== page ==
Want healthier communities? Address social factors

Ceci Connolly

To tackle the social determinants of health, Healthy People 2020 charges us with working collaboratively across sectors to address the unique needs of our communities. Public health agencies and community-based organizations have powerful partners in health plans and providers to achieve success.

Ceci Connolly, president and CEO of the nonprofit Alliance of Community Health Plans, a national consortium of 22 nonprofit health organizations, and a former national health correspondent for The Washington Post, discusses innovative initiatives ACHP member plans have launched to address the social determinants of health.

It’s official: “social determinants of health” has “transcended buzzword status,” among community health plans, with 80 percent of health plan executives reporting that they have begun tackling the social needs of their members. Health plans are becoming deeply engaged in these activities, speaking the language of the community, treating food as medicine and helping to provide stable housing.

Public health professionals are well aware that 75 percent of the factors affecting our health are believed to be non-medical, such as homelessness, hunger and lack of transportation. As the health care industry and communities come together to tackle barriers to care, experts from community health plans are sharing best practices for addressing social determinants. Their stories offer lessons-learned for how community health plans can take part in improving public health and addressing the social determinants of health.

Treat whole people

Mark Traynor, president and chief executive officer of UCare in Minneapolis, Minnesota, which has a long history of managing Medicaid patients in a culturally diverse urban area, emphasized the importance of seeing patients as “whole people.” He continued, “They are not costs to be managed. They are not market share to be gained. And they are not even diseases to be treated. They are people coming with the full freight of their daily experiences, their stresses, their family conditions.”

Meet people where they are; literally speak their language

In central Pennsylvania Geisinger Health Plan estimated that 60 percent of the no-shows at its primary care clinics were members who could not physically get there. To remove any stigma these patients might feel and to meet their need and desire to come to the facility, Geisinger created a popular transportation program. UCare takes that model further by employing call center staff, care managers and even drivers who speak Somali, Spanish and Hmong, reflecting the three major ethnic groups it serves.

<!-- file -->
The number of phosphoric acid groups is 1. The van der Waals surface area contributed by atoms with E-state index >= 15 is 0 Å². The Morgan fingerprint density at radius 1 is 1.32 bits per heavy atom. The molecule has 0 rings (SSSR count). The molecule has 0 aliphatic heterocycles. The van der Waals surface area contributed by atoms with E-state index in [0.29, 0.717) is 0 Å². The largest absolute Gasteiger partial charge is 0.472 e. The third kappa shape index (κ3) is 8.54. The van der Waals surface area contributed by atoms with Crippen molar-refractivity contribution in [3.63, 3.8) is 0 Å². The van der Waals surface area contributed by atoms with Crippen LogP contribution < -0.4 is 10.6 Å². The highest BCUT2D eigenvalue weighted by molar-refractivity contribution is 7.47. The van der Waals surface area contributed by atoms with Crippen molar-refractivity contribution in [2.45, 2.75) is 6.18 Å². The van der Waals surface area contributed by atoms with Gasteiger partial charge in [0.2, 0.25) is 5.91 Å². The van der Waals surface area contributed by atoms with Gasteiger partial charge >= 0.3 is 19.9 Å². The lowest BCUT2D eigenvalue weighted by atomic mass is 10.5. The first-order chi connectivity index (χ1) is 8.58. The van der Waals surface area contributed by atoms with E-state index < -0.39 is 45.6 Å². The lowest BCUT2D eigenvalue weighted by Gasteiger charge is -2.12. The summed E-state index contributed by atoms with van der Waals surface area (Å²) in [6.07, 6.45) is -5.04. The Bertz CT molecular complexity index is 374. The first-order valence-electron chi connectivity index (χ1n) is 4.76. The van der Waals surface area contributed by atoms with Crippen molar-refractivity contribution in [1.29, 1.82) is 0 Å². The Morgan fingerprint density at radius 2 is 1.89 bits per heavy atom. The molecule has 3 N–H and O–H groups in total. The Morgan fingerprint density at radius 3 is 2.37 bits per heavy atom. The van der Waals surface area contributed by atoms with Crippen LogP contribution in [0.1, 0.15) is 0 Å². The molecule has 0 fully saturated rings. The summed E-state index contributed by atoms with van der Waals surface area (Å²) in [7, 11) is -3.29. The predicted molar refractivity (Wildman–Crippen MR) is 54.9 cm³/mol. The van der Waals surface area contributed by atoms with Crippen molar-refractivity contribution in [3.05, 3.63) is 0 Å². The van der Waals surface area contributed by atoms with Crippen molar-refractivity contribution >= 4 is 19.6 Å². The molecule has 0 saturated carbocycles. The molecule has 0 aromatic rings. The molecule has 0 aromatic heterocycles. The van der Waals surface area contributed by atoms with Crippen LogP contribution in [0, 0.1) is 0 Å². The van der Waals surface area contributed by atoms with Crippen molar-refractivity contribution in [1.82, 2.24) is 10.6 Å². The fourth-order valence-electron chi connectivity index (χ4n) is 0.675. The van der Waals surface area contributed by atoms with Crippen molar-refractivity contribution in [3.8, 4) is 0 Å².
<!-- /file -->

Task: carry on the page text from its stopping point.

Provide food – and hands-on instruction

For nearly 15 years, Boston Medical Center (BMC), which serves a significantly disproportionate number of disadvantaged patients, has been running a therapeutic food pantry to address food insecurity, which has consistently been negatively associated with health outcomes. “We now serve 7,000 patients a month,” said Kate Walsh, president and CEO. BMC physicians “can write a prescription for food just like they can write a prescription for insulin. You get a three-day emergency supply of food, which we can stretch to fit your household.”

Describing its program as “a mini Blue Apron,” Geisinger addresses both the nutrition and social isolation aspects of food insecure populations. Chief Medical Officer John Bulger explained, “not only do you get your box, but you also get a cooking class together.” Participants “started talking to other people who were food insecure and had diabetes; this took away the embarrassment.” Health outcomes underscore the return on investment, and result in a sizeable reduction in the total cost of care. “If you look at their weight, at their blood pressure, if you look at their hemoglobin A1C – all of those have come down; there has been a huge decrease,” Bulger said.

Address economic and housing insecurity, too

Prompted by a mother who told a pediatrician that she did not know how to do her taxes, BMC, which includes the BMC HealthNet plan, realized that families like hers were not getting to government assistance and volunteer tax prep centers in the city. BMC designed the StreetCred program to provide tax services to families in a trusted, frequented location – the pediatrician’s office. Walsh explained the phenomenal results: “Street Cred has returned over a million dollars over the last two years to the communities we serve through not only tax prep, but also by making sure that the people who are eligible for an income tax credit actually got it.”

For the last nine years, UPMC Health Plan in Pittsburgh has been working in partnership with Allegheny County’s Community Human Services to help adults who are disabled and chronically homeless not only better manage their health but also find stable places to live. For the people who have gone through the pilot program, UPMC has seen more use of primary care treatment and better medication adherence, along with declines in hospital admissions, emergency room visits, detoxes and crises.

For decades, nonprofit, community-based health organizations have been addressing social determinants of health as part of their mission to build healthier communities and inspire the entire industry to do better. Their successes offer a road map for others looking to make their communities healthier places to live. 

This article originally appeared on Public Health Newswire